Locality Load Balancing
A locality defines a geographic location within your mesh using the following triplet:
The geographic location typically represents a data center. Istio uses this information to prioritize load balancing pools to control the geographic location where requests are sent.
Configuring Locality Load Balancing
This feature is enabled by default. To disable locality load balancing,
--set global.localityLbSetting.enabled=false flag when installing Istio.
Currently, the service discovery platform populates the locality automatically. In Kubernetes, a pod’s locality is determined via the well-known labels for region and zone on the node it is deployed. If you are using a hosted Kubernetes service your cloud provider should configure this for you. If you are running your own Kubernetes cluster you will need to add these labels to your nodes. The sub-zone concept doesn’t exist in Kubernetes. As a result, this field does not need to be configured.
In order for Istio to determine locality, a Service must be associated with the caller.
To determine when instances are unhealthy, the proxies require an outlier detection configuration in a destination rule for each service.
Locality-prioritized load balancing
Locality-prioritized load balancing is the default behavior for locality load balancing. In this mode, Istio tells Envoy to prioritize traffic to the workload instances most closely matching the locality of the Envoy sending the request. When all instances are healthy, the requests remains within the same locality. When instances become unhealthy, traffic spills over to instances in the next prioritized locality. This behavior continues until all localities are receiving traffic. You can find the exact percentages in the Envoy documentation.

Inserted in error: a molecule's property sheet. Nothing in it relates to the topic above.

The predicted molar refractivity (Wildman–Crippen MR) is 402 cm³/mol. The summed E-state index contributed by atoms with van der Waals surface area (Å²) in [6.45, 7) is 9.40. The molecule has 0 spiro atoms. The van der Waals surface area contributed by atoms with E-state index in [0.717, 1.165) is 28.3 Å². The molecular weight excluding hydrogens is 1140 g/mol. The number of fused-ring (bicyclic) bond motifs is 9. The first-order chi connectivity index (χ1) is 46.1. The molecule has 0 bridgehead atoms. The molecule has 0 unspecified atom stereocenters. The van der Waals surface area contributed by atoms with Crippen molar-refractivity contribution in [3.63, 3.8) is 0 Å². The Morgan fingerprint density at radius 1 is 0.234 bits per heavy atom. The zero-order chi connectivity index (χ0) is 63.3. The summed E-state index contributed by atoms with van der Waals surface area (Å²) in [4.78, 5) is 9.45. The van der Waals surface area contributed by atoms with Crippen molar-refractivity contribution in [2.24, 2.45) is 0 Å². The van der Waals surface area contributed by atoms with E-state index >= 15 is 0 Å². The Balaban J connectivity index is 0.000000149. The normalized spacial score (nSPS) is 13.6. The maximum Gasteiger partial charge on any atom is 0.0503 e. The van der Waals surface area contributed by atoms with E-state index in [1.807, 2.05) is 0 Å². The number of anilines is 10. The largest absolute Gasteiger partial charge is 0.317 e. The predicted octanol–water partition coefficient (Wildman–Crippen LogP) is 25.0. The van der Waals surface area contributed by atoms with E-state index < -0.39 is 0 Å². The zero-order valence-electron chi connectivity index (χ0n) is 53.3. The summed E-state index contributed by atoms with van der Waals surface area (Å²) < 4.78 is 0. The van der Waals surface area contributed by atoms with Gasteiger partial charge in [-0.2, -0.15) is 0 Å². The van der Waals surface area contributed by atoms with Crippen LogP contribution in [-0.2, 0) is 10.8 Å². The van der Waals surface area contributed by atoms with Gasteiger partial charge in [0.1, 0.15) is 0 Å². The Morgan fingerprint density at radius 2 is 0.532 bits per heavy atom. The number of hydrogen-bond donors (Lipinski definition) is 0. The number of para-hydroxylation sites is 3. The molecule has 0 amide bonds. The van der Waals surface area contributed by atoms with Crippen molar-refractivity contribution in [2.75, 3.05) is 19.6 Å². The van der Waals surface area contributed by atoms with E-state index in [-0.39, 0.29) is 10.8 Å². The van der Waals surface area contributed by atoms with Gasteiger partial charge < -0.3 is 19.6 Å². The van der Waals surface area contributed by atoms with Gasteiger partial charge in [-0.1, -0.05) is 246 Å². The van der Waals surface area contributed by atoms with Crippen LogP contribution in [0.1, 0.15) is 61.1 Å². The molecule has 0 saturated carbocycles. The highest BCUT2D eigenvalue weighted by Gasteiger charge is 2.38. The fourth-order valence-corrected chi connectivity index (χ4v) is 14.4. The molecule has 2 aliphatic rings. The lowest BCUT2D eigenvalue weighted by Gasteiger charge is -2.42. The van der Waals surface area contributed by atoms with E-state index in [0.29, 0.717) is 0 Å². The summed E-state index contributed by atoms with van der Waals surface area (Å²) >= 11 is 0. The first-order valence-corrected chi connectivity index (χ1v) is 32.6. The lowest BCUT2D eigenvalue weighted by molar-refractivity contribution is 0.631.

A typical prioritization for an Envoy with a locality of
us-west/zone2 is as follows:
- Priority 0:
- Priority 1:
- Priority 2:
The hierarchy of prioritization matches in the following order:
Proxies in the same zone but different regions are not considered local to one another.
Overriding the Locality Fail-over
Sometimes, you need to constrain the traffic fail-over to avoid sending traffic to
endpoints across the globe when there are not enough healthy endpoints in the
same region. This behavior is useful when sending fail-over traffic across regions
would not improve service health or many other reasons including regulatory controls.
To constrain traffic to a region, configure the
localityLbSetting option using Helm. See the
Locality load balancing reference guide
An example configuration:
global: localityLbSetting: enabled: true failover: - from: us-east to: eu-west - from: us-west to: us-east
Locality-weighted load balancing
Locality-weighted load balancing distributes user-defined percentages of traffic to certain localities.
For example, if we want to keep 80% of traffic within our region, and send 20% of traffic out of region:
global: localityLbSetting: enabled: true distribute: - from: "us-central1/*" to: "us-central1/*": 80 "us-central2/*": 20